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How Fairness Can Affect Voluntary Contributions to Public Goods


Stephane Aymard


Public Goods
Welfare Economics: Allocative Efficiency, Externalities, Fairness, Altruism


Non-computerized experiment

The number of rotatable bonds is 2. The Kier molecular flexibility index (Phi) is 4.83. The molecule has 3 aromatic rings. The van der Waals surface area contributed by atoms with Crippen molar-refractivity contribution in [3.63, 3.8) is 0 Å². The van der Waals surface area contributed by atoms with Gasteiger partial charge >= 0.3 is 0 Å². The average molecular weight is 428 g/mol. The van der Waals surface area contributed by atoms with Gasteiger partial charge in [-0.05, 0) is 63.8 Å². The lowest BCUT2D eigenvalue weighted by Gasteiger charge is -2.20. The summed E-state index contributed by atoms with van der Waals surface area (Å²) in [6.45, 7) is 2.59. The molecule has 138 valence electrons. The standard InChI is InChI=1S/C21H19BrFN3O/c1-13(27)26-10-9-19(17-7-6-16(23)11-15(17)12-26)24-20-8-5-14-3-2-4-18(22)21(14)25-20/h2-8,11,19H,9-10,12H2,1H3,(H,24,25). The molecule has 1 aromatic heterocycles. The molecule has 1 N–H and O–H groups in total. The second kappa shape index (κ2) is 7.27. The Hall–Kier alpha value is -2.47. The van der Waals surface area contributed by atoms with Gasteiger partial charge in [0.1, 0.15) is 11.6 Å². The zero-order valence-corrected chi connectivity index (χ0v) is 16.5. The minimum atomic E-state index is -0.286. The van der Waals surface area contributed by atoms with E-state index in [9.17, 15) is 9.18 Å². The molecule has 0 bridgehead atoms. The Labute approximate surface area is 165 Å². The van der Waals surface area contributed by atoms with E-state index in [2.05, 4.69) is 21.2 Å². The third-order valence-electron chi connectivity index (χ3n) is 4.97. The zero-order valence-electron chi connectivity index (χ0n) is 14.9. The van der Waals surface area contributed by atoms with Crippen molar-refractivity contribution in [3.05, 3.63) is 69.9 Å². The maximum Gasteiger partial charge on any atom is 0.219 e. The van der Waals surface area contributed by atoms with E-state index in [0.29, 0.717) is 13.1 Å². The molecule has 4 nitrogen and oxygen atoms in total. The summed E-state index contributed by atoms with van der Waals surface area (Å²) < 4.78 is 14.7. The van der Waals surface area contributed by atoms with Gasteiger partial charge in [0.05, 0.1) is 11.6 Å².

Contributions to public goods have been studied experimentally by economists and sociologists for a long time. The main result is that subjects free ride, but not as much as game theory predicts. The standard game is as follows. Each member of a group of n players receives an endowment zi. Each player has to choose how much to invest in a public good. The experimenter collects the contributions, multiplies the total by some amount (a) and divides equally the product among the players. The game-theoretic prediction is that no one contributes as long as a/n<1. Experimental results showed that this prediction is not verified: subjects contribute around 40% of their endowments (see Ledyard, 1995, for a survey). The main studies focused on the rate of return of the public good, the number of players, the introduction of thresholds, institutional rules, etc. Some of them also examined subjects' preferences: comparative studies have been done on gender or education (for instance, Brown-Kruse and Hummels, 1992). In this paper, we propose to test the influence of fairness on subjects' decisions. Previous studies used questionnaires to discriminate among participants those who have stronger senses of fairness. Here, we study it directly in games with unfair redistribution, i.e., with payoffs and endowments heterogeneity. Our experiment, easy to reproduce in the classroom, shows that contribution rates differ largely and proves that fairness play a role in subjects' decisions to contribute.


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